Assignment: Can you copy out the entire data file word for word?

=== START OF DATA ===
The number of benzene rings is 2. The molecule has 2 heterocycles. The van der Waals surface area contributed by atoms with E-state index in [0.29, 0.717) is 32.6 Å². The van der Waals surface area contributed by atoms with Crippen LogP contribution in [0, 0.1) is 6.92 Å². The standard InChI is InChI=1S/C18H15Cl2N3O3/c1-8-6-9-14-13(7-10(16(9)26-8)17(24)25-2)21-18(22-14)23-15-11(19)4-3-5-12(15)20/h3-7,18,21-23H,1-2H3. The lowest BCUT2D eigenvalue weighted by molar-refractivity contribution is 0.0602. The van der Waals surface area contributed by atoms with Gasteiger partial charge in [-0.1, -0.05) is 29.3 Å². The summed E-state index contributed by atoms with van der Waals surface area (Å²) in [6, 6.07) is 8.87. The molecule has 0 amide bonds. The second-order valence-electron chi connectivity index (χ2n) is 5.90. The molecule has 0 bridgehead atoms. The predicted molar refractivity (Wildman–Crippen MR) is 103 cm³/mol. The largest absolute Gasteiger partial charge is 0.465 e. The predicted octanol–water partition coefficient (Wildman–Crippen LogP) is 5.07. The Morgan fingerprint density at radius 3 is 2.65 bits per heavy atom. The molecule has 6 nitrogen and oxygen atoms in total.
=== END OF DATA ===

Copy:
The number of benzene rings is 2. The molecule has 2 heterocycles. The van der Waals surface area contributed by atoms with E-state index in [0.29, 0.717) is 32.6 Å². The van der Waals surface area contributed by atoms with Crippen LogP contribution in [0, 0.1) is 6.92 Å². The standard InChI is InChI=1S/C18H15Cl2N3O3/c1-8-6-9-14-13(7-10(16(9)26-8)17(24)25-2)21-18(22-14)23-15-11(19)4-3-5-12(15)20/h3-7,18,21-23H,1-2H3. The lowest BCUT2D eigenvalue weighted by molar-refractivity contribution is 0.0602. The van der Waals surface area contributed by atoms with Gasteiger partial charge in [-0.1, -0.05) is 29.3 Å². The summed E-state index contributed by atoms with van der Waals surface area (Å²) in [6, 6.07) is 8.87. The molecule has 0 amide bonds. The second-order valence-electron chi connectivity index (χ2n) is 5.90. The molecule has 0 bridgehead atoms. The predicted molar refractivity (Wildman–Crippen MR) is 103 cm³/mol. The largest absolute Gasteiger partial charge is 0.465 e. The predicted octanol–water partition coefficient (Wildman–Crippen LogP) is 5.07. The Morgan fingerprint density at radius 3 is 2.65 bits per heavy atom. The molecule has 6 nitrogen and oxygen atoms in total.